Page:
It’s understandable that teachers unions, who helped write much of West Virginia’s education law, would react with alarm to the dismantling of some of that strangling overregulation.
The unions have said there’s no evidence that some of the changes Gov. Earl Ray Tomblin suggested after a nearly year-long wrangle will work, and that what the state proposes to do is the opposite of what research would indicate.
But before everybody gets his or her head turned around by discussions taking place in the Legislature, there is ample evidence of one indisputable fact:
West Virginia’s current education law is not working.
No matter how much money taxpayers have put into it — we spend more than $3 billion a year now and get national recognition for the adequacy and fairness of school funding — West Virginia’s public schools are failing to prepare far too many kids.
Too many children fail to learn to read by the third grade and get their hearts broken in junior high and high school.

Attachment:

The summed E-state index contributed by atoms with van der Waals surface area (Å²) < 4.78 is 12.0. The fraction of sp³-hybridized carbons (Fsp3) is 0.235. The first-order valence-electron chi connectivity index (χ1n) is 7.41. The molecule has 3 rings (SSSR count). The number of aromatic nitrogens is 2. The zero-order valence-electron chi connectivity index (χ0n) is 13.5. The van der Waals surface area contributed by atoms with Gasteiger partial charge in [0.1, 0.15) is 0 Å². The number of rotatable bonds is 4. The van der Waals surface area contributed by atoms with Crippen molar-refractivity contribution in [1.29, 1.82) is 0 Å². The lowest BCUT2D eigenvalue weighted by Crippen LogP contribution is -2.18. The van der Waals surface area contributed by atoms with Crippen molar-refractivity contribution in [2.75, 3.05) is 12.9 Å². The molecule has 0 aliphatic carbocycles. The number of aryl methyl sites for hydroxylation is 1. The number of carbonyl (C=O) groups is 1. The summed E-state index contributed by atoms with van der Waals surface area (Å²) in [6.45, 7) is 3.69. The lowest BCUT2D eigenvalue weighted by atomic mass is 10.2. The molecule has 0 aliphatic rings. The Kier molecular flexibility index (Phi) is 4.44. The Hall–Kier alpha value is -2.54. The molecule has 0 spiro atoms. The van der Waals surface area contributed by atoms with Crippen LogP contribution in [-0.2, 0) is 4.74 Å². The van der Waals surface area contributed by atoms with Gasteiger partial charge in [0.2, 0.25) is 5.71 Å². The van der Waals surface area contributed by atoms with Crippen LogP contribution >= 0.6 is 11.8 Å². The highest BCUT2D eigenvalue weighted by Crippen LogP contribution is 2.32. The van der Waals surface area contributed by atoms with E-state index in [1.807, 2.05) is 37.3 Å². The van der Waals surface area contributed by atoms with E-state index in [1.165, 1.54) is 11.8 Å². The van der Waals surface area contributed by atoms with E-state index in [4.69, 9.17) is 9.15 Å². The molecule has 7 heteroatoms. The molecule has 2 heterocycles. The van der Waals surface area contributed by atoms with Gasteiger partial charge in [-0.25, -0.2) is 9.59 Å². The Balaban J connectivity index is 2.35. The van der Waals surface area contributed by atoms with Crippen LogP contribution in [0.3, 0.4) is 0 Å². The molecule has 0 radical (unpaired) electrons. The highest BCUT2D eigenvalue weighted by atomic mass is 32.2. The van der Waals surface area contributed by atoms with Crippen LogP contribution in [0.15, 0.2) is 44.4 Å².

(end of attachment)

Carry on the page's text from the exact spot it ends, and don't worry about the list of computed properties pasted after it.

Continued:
Too many kids drop out of school. Many of those who graduate require remedial classes in college or are unprepared to benefit from vocational programs. Too many of West Virginia’s employers can’t find the qualified people they need for well-paid positions.
This cannot continue. It threatens young people’s economic futures and the future of the state as well.
The changes that wound up in the governor’s bill would loosen the state’s regulatory stranglehold and give local boards of education, principals and teachers the flexibility they need to deliver better results.
The state would require counties to offer five-day, full-day pre-kindergarten, require that all new elementary teachers be certified to teach reading, allow weather-challenged counties to schedule so they deliver 180 days of education, give principals and faculties a little more leeway in selecting teachers, and more.
No, there is no certainty that pre-K will produce lasting educational results, that flexibility in scheduling will improve learning, or that principals and faculty senates will always make the right choice.
Legislators could pick this bill apart and watch it die.
Then we would have certainty.
But its name would be failure.
— Distributed by The Associated Press